Fight Club Notes - Fight Club Chuck Palahniuk The idea of...

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Fight Club Chuck Palahniuk The idea of manhood changes from one generation to the next (man’s growth) - Spiritual warriors believe they have lost the ability to connect directly with other man and feel that they’ve lost the ability to feel the deepest spiritual needs and the disconnection of fathers from sons. - In the 1980’s there was a movement towards a more primitive masculinity. - They were also concerned that without masculine influence—the absence of fathers— those boys would have grown up learning their vision of manhood through the eyes of their mothers. We have a novel in the midst of post modernity about the reassertion of the primal form of masculinity. Men had a need for a physical experience. Essentialism – it wasn’t constructed and didn’t go through versions—the “it” that has always been there. No matter what happens, “it” is always there. There is this essentialism that men need these physical experiences—the macho doings. There is also an escape from commercial culture because it doesn’t offer man a measure by which he can feel alive (man, in a primitive state feels more alive) or fulfilled. Commercial culture is base, mundane and boring, which leads to support groups, which leads to Fight Club—all in an attempt to find a catalyst to make him feel alive—they feel alive through the closeness of pain. Man feels more alive and free when he is closest to death. Life begins on the other side of suffering (pain)—the characters of Fight Club flirt with death. The Fight Club provided the American man a way to get in touch with their primitive selves and masculine identity through violence. The idea of violence is not a new idea—in order for a man to assert his identity is through violence—to kill. The narrator in Fight Club did not have an outlet for innate violent masculine nature. He had become fractured because he lacked that outlet (raised by his mother). The scars that he receives as a result of his violence and pain is the proof he needed (for himself) to confirm his (and all of the members of the Fight Club) existence. The body’s ability to endure violence is a way for men to regain masculinity and assert resistance against the world of simulacra—of consumerism—of fakeness. In the Fight Club, the corporate world and its values are pushed aside as the self and the body attempts to know itself outside of all identifiers of culture (name, problems, age, hopes—you are none of these identifiers) - “The mechanic yells into the wind, ‘You’re not your name.’” The Fight Club then becomes a gathering of men who come to share stories with their bodies, to come alive in ways they cannot in their constructed identities in a capitalist, corporate,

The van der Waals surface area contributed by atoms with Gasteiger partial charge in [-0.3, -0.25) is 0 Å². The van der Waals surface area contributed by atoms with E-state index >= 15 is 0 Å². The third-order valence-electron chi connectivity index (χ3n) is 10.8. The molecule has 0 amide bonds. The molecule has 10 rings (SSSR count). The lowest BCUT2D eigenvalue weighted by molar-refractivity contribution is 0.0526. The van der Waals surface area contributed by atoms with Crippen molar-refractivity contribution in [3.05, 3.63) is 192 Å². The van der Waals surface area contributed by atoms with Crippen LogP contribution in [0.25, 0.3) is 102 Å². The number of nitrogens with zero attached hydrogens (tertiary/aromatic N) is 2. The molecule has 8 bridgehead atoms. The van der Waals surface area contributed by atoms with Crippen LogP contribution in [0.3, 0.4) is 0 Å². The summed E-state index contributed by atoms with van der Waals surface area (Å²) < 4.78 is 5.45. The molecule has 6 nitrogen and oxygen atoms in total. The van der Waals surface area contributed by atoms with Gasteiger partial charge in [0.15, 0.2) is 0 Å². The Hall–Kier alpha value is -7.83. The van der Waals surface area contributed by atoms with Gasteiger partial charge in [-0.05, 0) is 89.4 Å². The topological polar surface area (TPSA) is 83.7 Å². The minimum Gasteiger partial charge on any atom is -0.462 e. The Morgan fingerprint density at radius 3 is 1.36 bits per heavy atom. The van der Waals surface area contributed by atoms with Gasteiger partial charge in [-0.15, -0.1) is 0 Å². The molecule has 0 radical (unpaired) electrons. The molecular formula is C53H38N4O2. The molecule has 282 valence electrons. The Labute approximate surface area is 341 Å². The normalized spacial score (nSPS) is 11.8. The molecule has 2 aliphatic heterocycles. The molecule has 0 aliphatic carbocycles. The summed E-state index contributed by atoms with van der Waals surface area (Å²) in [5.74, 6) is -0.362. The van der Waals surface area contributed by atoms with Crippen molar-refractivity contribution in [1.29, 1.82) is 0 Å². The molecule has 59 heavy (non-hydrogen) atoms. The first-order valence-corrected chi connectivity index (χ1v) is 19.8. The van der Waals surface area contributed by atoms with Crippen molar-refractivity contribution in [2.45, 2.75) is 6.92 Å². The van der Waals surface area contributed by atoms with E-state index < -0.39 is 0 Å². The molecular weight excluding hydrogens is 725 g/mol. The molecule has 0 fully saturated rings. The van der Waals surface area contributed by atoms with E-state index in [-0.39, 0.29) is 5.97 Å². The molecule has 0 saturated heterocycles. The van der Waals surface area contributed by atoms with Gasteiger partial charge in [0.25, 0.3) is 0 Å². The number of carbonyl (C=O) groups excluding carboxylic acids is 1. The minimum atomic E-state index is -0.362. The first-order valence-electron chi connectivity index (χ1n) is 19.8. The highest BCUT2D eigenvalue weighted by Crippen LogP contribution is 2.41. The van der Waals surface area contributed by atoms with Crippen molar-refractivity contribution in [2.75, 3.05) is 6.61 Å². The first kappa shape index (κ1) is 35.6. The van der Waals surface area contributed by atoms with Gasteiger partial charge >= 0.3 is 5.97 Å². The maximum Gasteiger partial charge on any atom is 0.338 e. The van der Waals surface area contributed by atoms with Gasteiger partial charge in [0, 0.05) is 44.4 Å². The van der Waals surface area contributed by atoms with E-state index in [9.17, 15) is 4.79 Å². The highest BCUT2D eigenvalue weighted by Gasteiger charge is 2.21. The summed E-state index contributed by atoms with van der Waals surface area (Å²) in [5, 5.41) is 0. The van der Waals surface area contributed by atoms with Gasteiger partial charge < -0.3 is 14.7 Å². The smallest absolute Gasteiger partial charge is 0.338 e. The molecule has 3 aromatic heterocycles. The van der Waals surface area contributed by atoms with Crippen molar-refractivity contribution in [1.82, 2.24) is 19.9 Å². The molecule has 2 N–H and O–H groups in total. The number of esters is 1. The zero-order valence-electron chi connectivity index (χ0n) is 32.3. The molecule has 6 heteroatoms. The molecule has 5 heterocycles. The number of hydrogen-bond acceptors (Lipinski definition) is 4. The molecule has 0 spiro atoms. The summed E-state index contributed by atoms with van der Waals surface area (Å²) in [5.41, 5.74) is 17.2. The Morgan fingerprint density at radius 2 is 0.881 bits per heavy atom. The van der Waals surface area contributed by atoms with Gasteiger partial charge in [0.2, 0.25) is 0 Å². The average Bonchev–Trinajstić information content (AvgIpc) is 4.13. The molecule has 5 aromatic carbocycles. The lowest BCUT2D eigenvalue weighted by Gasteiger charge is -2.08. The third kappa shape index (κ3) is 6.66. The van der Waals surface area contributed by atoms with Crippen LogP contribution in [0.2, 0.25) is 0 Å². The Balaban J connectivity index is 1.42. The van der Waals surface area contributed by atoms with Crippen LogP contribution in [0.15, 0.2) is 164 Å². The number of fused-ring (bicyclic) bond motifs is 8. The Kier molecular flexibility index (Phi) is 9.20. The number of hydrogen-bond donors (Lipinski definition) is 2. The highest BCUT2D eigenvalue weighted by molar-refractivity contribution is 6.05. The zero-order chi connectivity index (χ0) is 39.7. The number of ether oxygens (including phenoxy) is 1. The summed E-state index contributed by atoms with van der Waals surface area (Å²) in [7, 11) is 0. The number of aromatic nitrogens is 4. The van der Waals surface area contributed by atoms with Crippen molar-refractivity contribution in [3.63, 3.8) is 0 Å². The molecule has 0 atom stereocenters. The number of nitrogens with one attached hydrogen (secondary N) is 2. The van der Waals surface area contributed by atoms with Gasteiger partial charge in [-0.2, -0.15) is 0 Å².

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consumerist society. They bond by connecting physically—a bond among men who are not defined by working for the same corporation, belonging to the same unions, or other cultural bonds, but who come together informally because they recognize some sort of collectivity in
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This note was uploaded on 05/05/2008 for the course ENGL 3354 taught by Professor Hogue during the Spring '06 term at University of Houston.

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Fight Club Notes - Fight Club Chuck Palahniuk The idea of...

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